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Test Code HELIS Helicobacter pylori Culture with Antimicrobial Susceptibilities

Useful For

Recovery of Helicobacter pylori from gastric specimens for antimicrobial susceptibility testing of the organism (amoxicillin, ciprofloxacin, clarithromycin, metronidazole and tetracycline are routinely tested)

Reflex Tests

Test ID Reporting Name Available Separately Always Performed
GID Bacteria Identification No, (Bill Only) No
TISSR Tissue Processing No, (BIll Only) No
MIC Sensitivity, MIC No, (Bill Only) No
SUS Susceptibility No, (Bill Only) No
ISAE Aerobe Ident by Sequencing No, (Bill Only) No

Testing Algorithm

When this test is ordered, the reflex tests may be performed and charged.


When Helicobacter pylori is isolated, identification will be confirmed and susceptibility testing performed. The routine susceptibility panel includes amoxicillin, ciprofloxacin, clarithromycin, metronidazole, and tetracycline.


See Helicobacter pylori Diagnostic Algorithm in Special Instructions

Reporting Name

Helicobacter pylori Culture + Susc

Specimen Type


Shipping Instructions

Specimen must be received in laboratory within 48 hours of collection.

Necessary Information

Specimen source is required; include the specific anatomic source.

Specimen Required


Specimen Type: Gastric biopsy

Container/Tube: Sterile container

Specimen Volume: Entire collection

Collection Instructions: Acquire biopsied tissue; moisten with sterile saline.



Specimen Type: Gastric brushings or gastric aspirate

Container/Tube: Sterile container

Specimen Volume: Entire collection

Specimen Minimum Volume

0.5 mL or 0.5 × 0.2 × 0.2-cm sized piece of tissue

Specimen Stability Information

Specimen Type Temperature Time
Varies Refrigerated 48 hours

Reject Due To








>48 hours; biopsy submitted in fluid other than sterile saline

Clinical Information

Helicobacter pylori is a spiral-shaped gram-negative bacterium that may cause chronic gastritis, peptic ulcer disease, or gastric neoplasia. In adults of industrialized countries, an estimated 0.5% of the susceptible population becomes infected each year, although the incidence has been decreasing over time. The organism may asymptomatically colonize humans. In suspected H pylori-associated disease, the noninvasive stool antigen or urea breath test is recommended. If patients fail to respond to treatment and antimicrobial resistance is suspected, gastric biopsy, gastric brushings, or gastric aspirate may be cultured to attempt to recover the organism for antimicrobial susceptibility testing to assess for resistance.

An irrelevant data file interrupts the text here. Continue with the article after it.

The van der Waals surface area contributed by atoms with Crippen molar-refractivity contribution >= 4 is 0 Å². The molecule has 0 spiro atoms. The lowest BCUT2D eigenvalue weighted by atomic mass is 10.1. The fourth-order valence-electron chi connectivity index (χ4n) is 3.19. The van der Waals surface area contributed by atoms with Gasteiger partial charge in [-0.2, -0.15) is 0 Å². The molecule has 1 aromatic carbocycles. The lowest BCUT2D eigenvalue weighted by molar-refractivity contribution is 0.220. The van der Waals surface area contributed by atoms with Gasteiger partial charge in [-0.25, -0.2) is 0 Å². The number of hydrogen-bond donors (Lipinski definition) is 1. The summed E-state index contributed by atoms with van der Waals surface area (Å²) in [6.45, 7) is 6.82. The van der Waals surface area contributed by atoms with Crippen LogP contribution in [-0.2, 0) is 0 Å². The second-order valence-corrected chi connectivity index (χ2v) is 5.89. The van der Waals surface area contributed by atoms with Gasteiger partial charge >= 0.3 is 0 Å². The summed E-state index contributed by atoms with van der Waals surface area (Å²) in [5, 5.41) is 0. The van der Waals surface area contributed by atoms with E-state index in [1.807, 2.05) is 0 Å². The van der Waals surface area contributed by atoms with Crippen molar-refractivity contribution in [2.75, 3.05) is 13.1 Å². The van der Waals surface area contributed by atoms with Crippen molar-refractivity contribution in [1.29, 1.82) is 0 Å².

Multidrug regimens are required to attain successful cure of H pylori infection. Antimicrobial resistance in H pylori is increasing. Disease caused by H pylori resistant to clarithromycin or metronidazole is associated with a greater incidence of treatment failure than disease caused by a susceptible strain.


The Clinical and Laboratory Standards Institute (CLSI) recommends agar dilution for H pylori antimicrobial susceptibility testing. Amoxicillin, ciprofloxacin, clarithromycin, metronidazole and tetracycline are routinely tested. The only antimicrobial for which interpretive breakpoints have been defined by the CLSI is clarithromycin.

Reference Values

No growth after 7 days

Susceptibility results are reported as minimum inhibitory concentration (MIC) in mcg/mL and as susceptible, intermediate, or resistant according to the Clinical and Laboratory Standards Institute (CLSI) guidelines.


In some instances an interpretive category cannot be provided based on available data and the following comment will be included: "There are no established interpretive guidelines for agents reported without interpretations."


Susceptible (S):

The "susceptible" category implies that isolates are inhibited by the usually achievable concentrations of antimicrobial agent when the dosage recommended to treat the site of infection is used, resulting in likely clinical efficacy.

Intermediate (I)

The "intermediate" category includes isolates with antimicrobial agent minimum inhibitory concentrations (MICs) that approach usually attainable blood and tissue levels, and for which response rates may be lower than for susceptible isolates.